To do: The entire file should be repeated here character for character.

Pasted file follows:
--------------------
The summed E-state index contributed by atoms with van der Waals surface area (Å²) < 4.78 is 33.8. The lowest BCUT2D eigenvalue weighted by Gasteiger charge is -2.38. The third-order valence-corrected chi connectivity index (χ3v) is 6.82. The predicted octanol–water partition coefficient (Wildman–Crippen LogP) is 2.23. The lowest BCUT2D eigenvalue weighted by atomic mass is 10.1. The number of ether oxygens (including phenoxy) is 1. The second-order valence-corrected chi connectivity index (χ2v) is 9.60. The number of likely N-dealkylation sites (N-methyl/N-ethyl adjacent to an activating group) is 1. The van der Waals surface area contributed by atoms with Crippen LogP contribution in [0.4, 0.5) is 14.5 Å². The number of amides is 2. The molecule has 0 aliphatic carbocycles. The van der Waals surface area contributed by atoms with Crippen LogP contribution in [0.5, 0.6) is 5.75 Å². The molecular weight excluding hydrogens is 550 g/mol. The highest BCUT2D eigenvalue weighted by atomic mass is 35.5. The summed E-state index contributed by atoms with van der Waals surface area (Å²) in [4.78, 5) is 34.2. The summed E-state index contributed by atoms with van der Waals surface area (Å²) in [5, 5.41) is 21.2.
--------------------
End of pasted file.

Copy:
The summed E-state index contributed by atoms with van der Waals surface area (Å²) < 4.78 is 33.8. The lowest BCUT2D eigenvalue weighted by Gasteiger charge is -2.38. The third-order valence-corrected chi connectivity index (χ3v) is 6.82. The predicted octanol–water partition coefficient (Wildman–Crippen LogP) is 2.23. The lowest BCUT2D eigenvalue weighted by atomic mass is 10.1. The number of ether oxygens (including phenoxy) is 1. The second-order valence-corrected chi connectivity index (χ2v) is 9.60. The number of likely N-dealkylation sites (N-methyl/N-ethyl adjacent to an activating group) is 1. The van der Waals surface area contributed by atoms with Crippen LogP contribution in [0.4, 0.5) is 14.5 Å². The number of amides is 2. The molecule has 0 aliphatic carbocycles. The van der Waals surface area contributed by atoms with Crippen LogP contribution in [0.5, 0.6) is 5.75 Å². The molecular weight excluding hydrogens is 550 g/mol. The highest BCUT2D eigenvalue weighted by atomic mass is 35.5. The summed E-state index contributed by atoms with van der Waals surface area (Å²) in [4.78, 5) is 34.2. The summed E-state index contributed by atoms with van der Waals surface area (Å²) in [5, 5.41) is 21.2.